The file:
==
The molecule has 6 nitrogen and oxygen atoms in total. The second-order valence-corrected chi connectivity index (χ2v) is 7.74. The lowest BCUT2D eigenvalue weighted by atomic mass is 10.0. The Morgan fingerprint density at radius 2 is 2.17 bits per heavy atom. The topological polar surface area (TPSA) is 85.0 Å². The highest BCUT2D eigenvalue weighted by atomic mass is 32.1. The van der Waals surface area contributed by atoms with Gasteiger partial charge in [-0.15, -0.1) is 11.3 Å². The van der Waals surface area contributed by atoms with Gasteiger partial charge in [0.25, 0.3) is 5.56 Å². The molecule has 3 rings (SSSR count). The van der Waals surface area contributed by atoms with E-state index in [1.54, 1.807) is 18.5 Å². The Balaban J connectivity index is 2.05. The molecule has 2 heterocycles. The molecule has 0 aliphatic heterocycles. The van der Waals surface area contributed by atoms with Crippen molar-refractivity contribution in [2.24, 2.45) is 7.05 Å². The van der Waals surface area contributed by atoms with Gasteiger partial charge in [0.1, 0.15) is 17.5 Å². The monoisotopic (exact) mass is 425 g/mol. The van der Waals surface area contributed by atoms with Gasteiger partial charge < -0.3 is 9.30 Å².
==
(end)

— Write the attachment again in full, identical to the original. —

The molecule has 6 nitrogen and oxygen atoms in total. The second-order valence-corrected chi connectivity index (χ2v) is 7.74. The lowest BCUT2D eigenvalue weighted by atomic mass is 10.0. The Morgan fingerprint density at radius 2 is 2.17 bits per heavy atom. The topological polar surface area (TPSA) is 85.0 Å². The highest BCUT2D eigenvalue weighted by atomic mass is 32.1. The van der Waals surface area contributed by atoms with Gasteiger partial charge in [-0.15, -0.1) is 11.3 Å². The van der Waals surface area contributed by atoms with Gasteiger partial charge in [0.25, 0.3) is 5.56 Å². The molecule has 3 rings (SSSR count). The van der Waals surface area contributed by atoms with E-state index in [1.54, 1.807) is 18.5 Å². The Balaban J connectivity index is 2.05. The molecule has 2 heterocycles. The molecule has 0 aliphatic heterocycles. The van der Waals surface area contributed by atoms with Crippen molar-refractivity contribution in [2.24, 2.45) is 7.05 Å². The van der Waals surface area contributed by atoms with Gasteiger partial charge in [0.1, 0.15) is 17.5 Å². The monoisotopic (exact) mass is 425 g/mol. The van der Waals surface area contributed by atoms with Gasteiger partial charge < -0.3 is 9.30 Å².